Nissan has sent a no-confidence letter to the board of Nissan Motor Co. Chairman and Chief Executive Officer Carlos Ghosn, accusing him of poor leadership and undermining the main shareholder and rejecting efforts to suspend Ghosn’s power.

While CEO Ghosn, 74, is suspended while a criminal investigation into alleged misconduct is handled by prosecutors, two key witnesses from the auto parts maker are set to appear in the courtroom to question Ghosn directly, and Ghosn’s lawyer is set to question Ross Levinsohn, a former executive at Japanese rival Toyota Motor Corp.

A witness from Nissan for the Yokohama-based carmaker wrote in an open letter seen by Bloomberg News on Thursday that it is the company’s obligation to see that its board follows management’s instructions and as a result of his boss’s actions, he sought to halt or abrogate certain conduct. Nissan’s letter isn’t expected to be heard until Monday when it’s expected to be heard in closed session.

Ghosn is currently unable to speak, and his lawyer is likely to cross-examine officials at the hearing in which they are to be summoned to testify or no longer to be an independent employee. A team of Nissan officials could be called to speak in court.

Nissan is expected to defend its claims against Chief Financial Officer Asaku Okuda and its other senior officers and directors, saying they acted ethically and professionally, with many moving around his office to take notes. It also doesn’t see Ghosn’s treatment of company staff as serious, it said in its letter.

Nissan Chairman Carlos Ghosn Photographer: Kamran Jebreili/Bloomberg

In June, Ghosn quit as chairman of Nissan and threatened his former employer with a non-compete agreement until September 2018. That was after a preliminary investigation confirmed that Ghosn, as CEO, had misused company resources and too influenced financial statements, according to people with knowledge of the situation. He’s also accused of accounting improprieties and breaching his fiduciary duty to Nissan.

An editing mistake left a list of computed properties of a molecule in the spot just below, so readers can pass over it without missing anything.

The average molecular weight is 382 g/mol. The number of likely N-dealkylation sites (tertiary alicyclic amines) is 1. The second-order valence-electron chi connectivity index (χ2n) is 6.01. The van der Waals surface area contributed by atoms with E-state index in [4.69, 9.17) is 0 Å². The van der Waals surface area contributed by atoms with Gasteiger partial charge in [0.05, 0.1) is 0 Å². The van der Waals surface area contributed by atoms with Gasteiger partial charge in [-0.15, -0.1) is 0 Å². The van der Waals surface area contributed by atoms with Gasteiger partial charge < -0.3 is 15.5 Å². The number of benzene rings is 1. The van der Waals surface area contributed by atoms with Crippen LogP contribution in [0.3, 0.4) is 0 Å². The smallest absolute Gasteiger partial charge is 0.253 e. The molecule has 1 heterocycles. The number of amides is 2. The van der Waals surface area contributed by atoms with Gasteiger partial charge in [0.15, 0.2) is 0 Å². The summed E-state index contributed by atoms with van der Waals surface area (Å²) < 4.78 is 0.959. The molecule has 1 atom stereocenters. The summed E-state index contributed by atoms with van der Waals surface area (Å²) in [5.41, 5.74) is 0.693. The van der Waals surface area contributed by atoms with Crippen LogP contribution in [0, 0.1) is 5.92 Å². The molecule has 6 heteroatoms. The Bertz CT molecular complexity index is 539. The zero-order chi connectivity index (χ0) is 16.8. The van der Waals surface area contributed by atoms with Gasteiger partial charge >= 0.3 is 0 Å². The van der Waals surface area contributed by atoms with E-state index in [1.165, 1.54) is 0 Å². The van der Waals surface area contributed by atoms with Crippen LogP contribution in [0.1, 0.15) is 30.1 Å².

A representative for Nissan said in an email late Friday that the company doesn’t want to discuss the matter with other people or the media. The representative declined to comment further.

Kamuzu Suzuki Photographer: James Heredia/Bloomberg

This isn’t the first time the Nissan chairman has faced questions over his leadership.

In 2015, a person familiar with the matter told Bloomberg that Nissan President Marcello Gaspar had offered him $60 million to step down from the top job. In the same month, Chief Strategy Officer Kamuzu Suzuki alleged he didn’t do his job and had abused his position. Gaspar declined to comment at the time.

In February 2017, an email in which Nissan finance chief Satoshi Ozawa and other executives expressed concern over Ghosn’s management plan is said to have been deemed as ill-judged in the bottom half of a “Never ending Failed.”

Earlier this year, Ghosn was temporarily banned from flying and forbidden from any travel outside Japan. He and former Nissan president Hiroto Saikawa were placed under arrest and detained by Tokyo police.

At the time, Ghosn and Nissan executives said they believe criminal charges against him would result in a “conviction that will be harsh” and that the company’s future will be uncertain. He has denied the wrongdoing accusations, and the Nissan chairman may be facing a criminal trial in Japan.

— With assistance by Celia Cheung